To make matters worse, the walls are not new. They have been going up for some time. As just one example, successive Australian governments—both Liberal and Labor—have for decades taken pride in setting tight controls over the entry of people into Australia. Australia has historically been in favour of selective free trade (which has meant, mainly, Australian commodity exports) but has often been far less inclined to support the free movement of other goods and services into and out of Australia.

An issue related to the walls is that in recent decades Australia has become much more risk-averse. We want more safety – so we have progressively introduced an expanding regime of controls on both imports and exports of goods and services and people. All in the name of protection.

But the trouble is that protection is, inevitably, protectionist.

The Australian Government’s travel warnings are an example of the risk-averse approach. On one hand, Australian ministers have often spoken of the value of people-to-people links in building links with Asia. But then they issue alarmist travel warnings which act as a major bar to expanded people-to-people links with the region! This sort of thing makes no sense.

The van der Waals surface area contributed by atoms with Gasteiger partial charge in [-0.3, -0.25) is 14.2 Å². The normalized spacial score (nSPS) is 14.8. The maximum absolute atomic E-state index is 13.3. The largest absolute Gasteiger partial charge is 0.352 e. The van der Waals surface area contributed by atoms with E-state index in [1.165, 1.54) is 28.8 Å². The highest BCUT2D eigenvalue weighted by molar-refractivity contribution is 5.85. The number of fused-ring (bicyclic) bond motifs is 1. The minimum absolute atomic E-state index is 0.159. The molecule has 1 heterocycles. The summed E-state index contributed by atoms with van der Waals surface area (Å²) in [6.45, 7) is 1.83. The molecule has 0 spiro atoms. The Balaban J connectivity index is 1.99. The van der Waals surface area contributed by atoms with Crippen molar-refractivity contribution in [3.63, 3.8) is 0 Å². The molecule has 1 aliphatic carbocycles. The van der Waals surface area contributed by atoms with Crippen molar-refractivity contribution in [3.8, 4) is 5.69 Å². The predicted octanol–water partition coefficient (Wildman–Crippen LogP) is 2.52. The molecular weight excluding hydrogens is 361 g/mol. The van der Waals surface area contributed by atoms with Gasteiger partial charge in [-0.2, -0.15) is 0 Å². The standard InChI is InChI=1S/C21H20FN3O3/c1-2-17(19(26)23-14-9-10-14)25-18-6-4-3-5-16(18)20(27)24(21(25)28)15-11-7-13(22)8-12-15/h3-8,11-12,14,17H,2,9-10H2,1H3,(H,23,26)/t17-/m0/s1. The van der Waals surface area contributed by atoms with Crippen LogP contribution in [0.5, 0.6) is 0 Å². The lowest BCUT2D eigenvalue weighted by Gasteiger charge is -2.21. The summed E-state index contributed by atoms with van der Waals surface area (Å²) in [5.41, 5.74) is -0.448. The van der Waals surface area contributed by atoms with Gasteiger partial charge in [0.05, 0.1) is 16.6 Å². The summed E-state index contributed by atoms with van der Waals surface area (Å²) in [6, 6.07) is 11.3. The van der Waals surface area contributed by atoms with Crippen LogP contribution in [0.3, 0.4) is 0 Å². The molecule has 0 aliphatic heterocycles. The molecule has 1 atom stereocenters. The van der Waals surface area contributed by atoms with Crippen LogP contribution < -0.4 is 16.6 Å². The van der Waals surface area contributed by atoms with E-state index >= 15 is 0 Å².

A second problem is that over time, protection will weaken Australia. Australia is a small country (population: 26 million) on the rim of a large and rapidly growing Asian region (population: around 4 billion). Australia needs to have a strong, expanding economy to be seen as successful and a worthwhile partner.

It is a central economic fact that openness is a key factor in supporting long-term growth. This is one of the most important lessons of economic history since the Second World War.

In 2008, in a major report on international economic issues, the World Bank’s Commission on Growth and Development emphasised the central role of openness. Surveying the experiences of 13 high-growth economies since 1950, the Commission concluded that the essential shared characteristic and “the central lesson of this report” was that “during their periods of fast growth, these 13 economies all made the most of the global economy”.

Sustained growth, the Commission said:

… was not possible before 1950. It became feasible only because the world economy became more open and more tightly integrated.

Openness in trade is important – but the concept of openness goes well beyond trade. Australia needs to be open to two-way capital flows, to technology, to ideas, and to international knowledge.